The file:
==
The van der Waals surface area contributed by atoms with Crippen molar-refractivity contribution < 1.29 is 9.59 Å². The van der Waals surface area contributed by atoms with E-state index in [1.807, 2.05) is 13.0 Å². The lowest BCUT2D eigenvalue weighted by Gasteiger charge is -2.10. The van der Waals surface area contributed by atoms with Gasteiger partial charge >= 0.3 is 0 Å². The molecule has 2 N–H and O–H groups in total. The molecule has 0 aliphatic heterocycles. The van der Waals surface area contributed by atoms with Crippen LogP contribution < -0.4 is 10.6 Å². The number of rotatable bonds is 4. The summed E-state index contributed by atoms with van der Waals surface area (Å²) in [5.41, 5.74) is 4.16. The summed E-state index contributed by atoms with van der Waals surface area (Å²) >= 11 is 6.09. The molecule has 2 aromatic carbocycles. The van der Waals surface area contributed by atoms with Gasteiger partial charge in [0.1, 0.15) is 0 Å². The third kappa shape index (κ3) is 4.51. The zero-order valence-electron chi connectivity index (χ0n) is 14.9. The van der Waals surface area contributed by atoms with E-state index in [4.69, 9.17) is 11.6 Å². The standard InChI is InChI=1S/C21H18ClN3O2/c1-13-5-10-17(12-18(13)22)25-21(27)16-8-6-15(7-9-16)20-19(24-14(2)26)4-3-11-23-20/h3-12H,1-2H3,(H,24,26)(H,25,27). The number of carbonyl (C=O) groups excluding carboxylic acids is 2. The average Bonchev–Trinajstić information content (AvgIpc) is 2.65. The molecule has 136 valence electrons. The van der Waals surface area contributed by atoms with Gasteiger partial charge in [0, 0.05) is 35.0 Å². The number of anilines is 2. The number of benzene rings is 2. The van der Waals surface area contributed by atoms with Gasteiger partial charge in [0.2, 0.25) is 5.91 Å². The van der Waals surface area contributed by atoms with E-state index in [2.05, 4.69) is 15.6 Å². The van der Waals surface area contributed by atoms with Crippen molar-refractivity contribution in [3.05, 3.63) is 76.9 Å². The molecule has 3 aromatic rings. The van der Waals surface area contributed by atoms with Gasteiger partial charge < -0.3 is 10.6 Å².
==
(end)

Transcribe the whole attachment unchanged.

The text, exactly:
The van der Waals surface area contributed by atoms with Crippen molar-refractivity contribution < 1.29 is 9.59 Å². The van der Waals surface area contributed by atoms with E-state index in [1.807, 2.05) is 13.0 Å². The lowest BCUT2D eigenvalue weighted by Gasteiger charge is -2.10. The van der Waals surface area contributed by atoms with Gasteiger partial charge >= 0.3 is 0 Å². The molecule has 2 N–H and O–H groups in total. The molecule has 0 aliphatic heterocycles. The van der Waals surface area contributed by atoms with Crippen LogP contribution < -0.4 is 10.6 Å². The number of rotatable bonds is 4. The summed E-state index contributed by atoms with van der Waals surface area (Å²) in [5.41, 5.74) is 4.16. The summed E-state index contributed by atoms with van der Waals surface area (Å²) >= 11 is 6.09. The molecule has 2 aromatic carbocycles. The van der Waals surface area contributed by atoms with Gasteiger partial charge in [0.1, 0.15) is 0 Å². The third kappa shape index (κ3) is 4.51. The zero-order valence-electron chi connectivity index (χ0n) is 14.9. The van der Waals surface area contributed by atoms with E-state index in [4.69, 9.17) is 11.6 Å². The standard InChI is InChI=1S/C21H18ClN3O2/c1-13-5-10-17(12-18(13)22)25-21(27)16-8-6-15(7-9-16)20-19(24-14(2)26)4-3-11-23-20/h3-12H,1-2H3,(H,24,26)(H,25,27). The number of carbonyl (C=O) groups excluding carboxylic acids is 2. The average Bonchev–Trinajstić information content (AvgIpc) is 2.65. The molecule has 136 valence electrons. The van der Waals surface area contributed by atoms with Gasteiger partial charge in [0, 0.05) is 35.0 Å². The number of anilines is 2. The number of benzene rings is 2. The van der Waals surface area contributed by atoms with Gasteiger partial charge in [0.2, 0.25) is 5.91 Å². The van der Waals surface area contributed by atoms with E-state index in [2.05, 4.69) is 15.6 Å². The van der Waals surface area contributed by atoms with Crippen molar-refractivity contribution in [3.05, 3.63) is 76.9 Å². The molecule has 3 aromatic rings. The van der Waals surface area contributed by atoms with Gasteiger partial charge < -0.3 is 10.6 Å².